In 2017, Christie’s auctioned the most expensive painting in history. It was “Salvatore Mundi,” attributed to Leonardo da Vinci, and fetched four hundred and fifty million dollars. The term “attributed” is the key here: the controversy of its authorship has accompanied the work since its identification ten years before that auction. There is even a documentary about its history. The fact is that scandals over forgeries or inaccurate attributions of works of art are the order of the day in the art circuits. However, artificial intelligence may make it easier for the experts in charge of stamping them with the seal of authenticity.
The new tool is a development of Case Western Reserve University in the U.S., which surprised the researchers themselves with its accuracy. The tests compared the work of four artists and identified their authorship with a 95% accuracy. The creators of this artificial intelligence technology point out that the system can identify a kind of “fingerprint” of the artist that goes unnoticed by the human eye. Another analogy would be that of a person’s unique handwriting transferred to the strokes of a paintbrush. But how does it work?
3D topography: a new way of interpreting art
One of the keys lies in the fact that neural networks do not limit themselves to analyzing the shape of the brushstrokes. The research, published in the journal Heritage Science, explains that the starting point is the 3D scanning of the painting. The device used to achieve this is known as a chromatic confocal profilometer. This machine uses light and color to detect the subtlest textures.
Thus, once this 3D map is obtained, the artificial intelligence system compares the different reliefs of each work, including the depressions and elevations of the oil used. In addition, the examination looks for almost microscopic patterns, with roughly the diameter of a single paintbrush bristle.
The researchers point out that, unlike previous AI systems, neither the whole work nor the subject matter is recognized. What is studied are small areas ranging from millimeters to centimeters in extent. Once the software has been trained, a small area of a painting is enough to identify the author.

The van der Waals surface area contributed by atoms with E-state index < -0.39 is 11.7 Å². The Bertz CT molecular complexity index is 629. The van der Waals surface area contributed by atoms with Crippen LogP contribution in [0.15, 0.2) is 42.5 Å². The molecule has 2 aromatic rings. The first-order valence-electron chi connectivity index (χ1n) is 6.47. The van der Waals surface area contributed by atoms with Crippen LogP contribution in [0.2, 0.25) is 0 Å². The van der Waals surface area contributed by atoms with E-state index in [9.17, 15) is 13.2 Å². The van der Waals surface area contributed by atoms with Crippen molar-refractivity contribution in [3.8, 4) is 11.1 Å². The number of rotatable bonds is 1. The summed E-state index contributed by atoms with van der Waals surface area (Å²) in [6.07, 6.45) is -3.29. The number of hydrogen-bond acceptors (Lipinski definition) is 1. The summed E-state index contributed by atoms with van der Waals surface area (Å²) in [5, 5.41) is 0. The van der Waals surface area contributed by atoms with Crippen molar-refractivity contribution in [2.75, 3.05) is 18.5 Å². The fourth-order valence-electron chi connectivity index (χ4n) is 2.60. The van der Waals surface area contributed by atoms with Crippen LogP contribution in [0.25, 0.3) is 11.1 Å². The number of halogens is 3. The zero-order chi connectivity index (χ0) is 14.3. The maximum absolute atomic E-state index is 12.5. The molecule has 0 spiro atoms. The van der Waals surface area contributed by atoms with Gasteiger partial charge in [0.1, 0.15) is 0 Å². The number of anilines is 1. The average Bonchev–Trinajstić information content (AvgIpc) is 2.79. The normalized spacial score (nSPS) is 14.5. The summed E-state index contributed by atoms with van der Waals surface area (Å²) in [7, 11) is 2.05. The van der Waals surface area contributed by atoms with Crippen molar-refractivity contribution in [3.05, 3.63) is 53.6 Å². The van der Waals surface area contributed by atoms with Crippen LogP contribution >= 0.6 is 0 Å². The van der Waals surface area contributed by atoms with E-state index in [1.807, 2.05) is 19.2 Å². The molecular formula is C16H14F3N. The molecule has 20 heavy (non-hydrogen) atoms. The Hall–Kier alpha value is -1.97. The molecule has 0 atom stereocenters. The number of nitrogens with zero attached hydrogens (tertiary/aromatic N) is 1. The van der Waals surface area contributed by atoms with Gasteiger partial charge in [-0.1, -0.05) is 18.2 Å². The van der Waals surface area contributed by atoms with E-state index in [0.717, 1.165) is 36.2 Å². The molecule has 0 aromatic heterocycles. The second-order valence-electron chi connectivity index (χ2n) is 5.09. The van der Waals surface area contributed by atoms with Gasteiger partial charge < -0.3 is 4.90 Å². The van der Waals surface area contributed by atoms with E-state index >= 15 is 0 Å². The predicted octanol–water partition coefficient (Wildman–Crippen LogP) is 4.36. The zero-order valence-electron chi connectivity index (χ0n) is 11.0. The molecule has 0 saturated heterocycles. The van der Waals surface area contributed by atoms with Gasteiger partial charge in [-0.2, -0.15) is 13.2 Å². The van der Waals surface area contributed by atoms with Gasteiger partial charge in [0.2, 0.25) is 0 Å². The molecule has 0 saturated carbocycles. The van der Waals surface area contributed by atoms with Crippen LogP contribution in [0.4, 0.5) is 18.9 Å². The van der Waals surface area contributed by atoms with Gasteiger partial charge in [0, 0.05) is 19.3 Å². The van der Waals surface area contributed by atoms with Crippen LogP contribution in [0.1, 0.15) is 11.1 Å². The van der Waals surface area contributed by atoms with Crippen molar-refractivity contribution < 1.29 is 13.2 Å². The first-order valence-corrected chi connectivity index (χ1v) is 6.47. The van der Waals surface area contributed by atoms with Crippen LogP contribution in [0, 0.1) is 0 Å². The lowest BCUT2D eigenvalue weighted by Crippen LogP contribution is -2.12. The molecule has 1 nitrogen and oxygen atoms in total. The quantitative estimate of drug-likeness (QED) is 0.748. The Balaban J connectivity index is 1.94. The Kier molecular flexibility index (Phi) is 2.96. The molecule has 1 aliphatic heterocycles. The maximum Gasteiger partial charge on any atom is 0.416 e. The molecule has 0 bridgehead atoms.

In addition to helping to recognize forgeries or establishing authors, this innovative technology makes it possible to check which parts of the same work correspond to an author. This is a problem that arises primarily in classical works such as those of Velázquez and other painters who relied on the help of collaborators to finish the most tedious parts of a painting. Sometimes this practice blurs the authorship of the work.
Thus, some paintings attributed to an artist have later come to be considered works by his school or his assistants. And vice versa: recently, a painting attributed to the school of Van Dyck turned out to be a work by the renowned Dutch painter. In fact, in “Salvatore Mundi” itself, part of the debate revolves around the possibility that a large part of the painting is the work of Bernardo Luini, Da Vinci’s assistant.
H2: Artificial intelligence: from identification to artistic creation
Artificial intelligence in the art world is not limited to pictorial analysis but is beginning to show certain skills in the creative space too. In 2018 Christie’s auctioned the first painting created by artificial intelligence. The “Portrait of Edmond De Belamy” was sold for more than four hundred thousand dollars, although the sum did not go to the AI but to a French art collective that goes by the name of Obvious.
One of the artists delving into the possibilities of AI applied to art is Refik Anadol. In his case, instead of creating simple paintings, the artist has opted for spectacular art installations. He uses big data and machine learning algorithms to create animations that visualize complex databases. In this way, each point that appears and moves corresponds to a data entry. Anadol tries to answer a question: can data become a pigment?
Moreover, in line with this type of creation, the so-called “generative art” has begun to proliferate in recent years. In the heat of NFTs and blockchain technology, numerous artists use algorithms to create series of digital works. Who is the author? The AI programmer? The artist who creates the settings? Not even Isaac Asimov, who coined the famous laws of robotics, could foresee that one day technology would also question the concept of artistic authorship.